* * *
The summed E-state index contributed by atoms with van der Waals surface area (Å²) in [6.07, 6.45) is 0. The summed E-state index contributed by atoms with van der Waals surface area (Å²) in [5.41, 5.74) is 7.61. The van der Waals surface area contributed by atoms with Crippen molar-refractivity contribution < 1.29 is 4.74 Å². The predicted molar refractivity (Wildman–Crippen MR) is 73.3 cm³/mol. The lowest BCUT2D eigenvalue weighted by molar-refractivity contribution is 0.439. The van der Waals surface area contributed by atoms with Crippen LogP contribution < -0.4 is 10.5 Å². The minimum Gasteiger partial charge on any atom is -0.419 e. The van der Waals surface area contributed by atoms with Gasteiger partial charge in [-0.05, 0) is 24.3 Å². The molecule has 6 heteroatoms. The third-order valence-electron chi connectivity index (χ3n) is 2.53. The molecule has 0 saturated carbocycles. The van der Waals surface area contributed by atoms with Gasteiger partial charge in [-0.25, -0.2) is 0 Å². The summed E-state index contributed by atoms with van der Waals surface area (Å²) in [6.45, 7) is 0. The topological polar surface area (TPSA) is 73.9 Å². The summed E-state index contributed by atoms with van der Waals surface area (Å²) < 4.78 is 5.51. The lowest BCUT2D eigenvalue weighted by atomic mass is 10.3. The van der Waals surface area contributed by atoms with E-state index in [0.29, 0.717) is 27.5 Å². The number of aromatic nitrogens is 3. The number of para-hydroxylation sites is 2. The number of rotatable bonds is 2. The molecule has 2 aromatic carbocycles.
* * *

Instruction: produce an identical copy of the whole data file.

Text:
The summed E-state index contributed by atoms with van der Waals surface area (Å²) in [6.07, 6.45) is 0. The summed E-state index contributed by atoms with van der Waals surface area (Å²) in [5.41, 5.74) is 7.61. The van der Waals surface area contributed by atoms with Crippen molar-refractivity contribution < 1.29 is 4.74 Å². The predicted molar refractivity (Wildman–Crippen MR) is 73.3 cm³/mol. The lowest BCUT2D eigenvalue weighted by molar-refractivity contribution is 0.439. The van der Waals surface area contributed by atoms with Crippen LogP contribution < -0.4 is 10.5 Å². The minimum Gasteiger partial charge on any atom is -0.419 e. The van der Waals surface area contributed by atoms with Gasteiger partial charge in [-0.05, 0) is 24.3 Å². The molecule has 6 heteroatoms. The third-order valence-electron chi connectivity index (χ3n) is 2.53. The molecule has 0 saturated carbocycles. The van der Waals surface area contributed by atoms with Gasteiger partial charge in [-0.25, -0.2) is 0 Å². The summed E-state index contributed by atoms with van der Waals surface area (Å²) in [6.45, 7) is 0. The topological polar surface area (TPSA) is 73.9 Å². The summed E-state index contributed by atoms with van der Waals surface area (Å²) < 4.78 is 5.51. The lowest BCUT2D eigenvalue weighted by atomic mass is 10.3. The van der Waals surface area contributed by atoms with E-state index in [0.29, 0.717) is 27.5 Å². The number of aromatic nitrogens is 3. The number of para-hydroxylation sites is 2. The number of rotatable bonds is 2. The molecule has 2 aromatic carbocycles.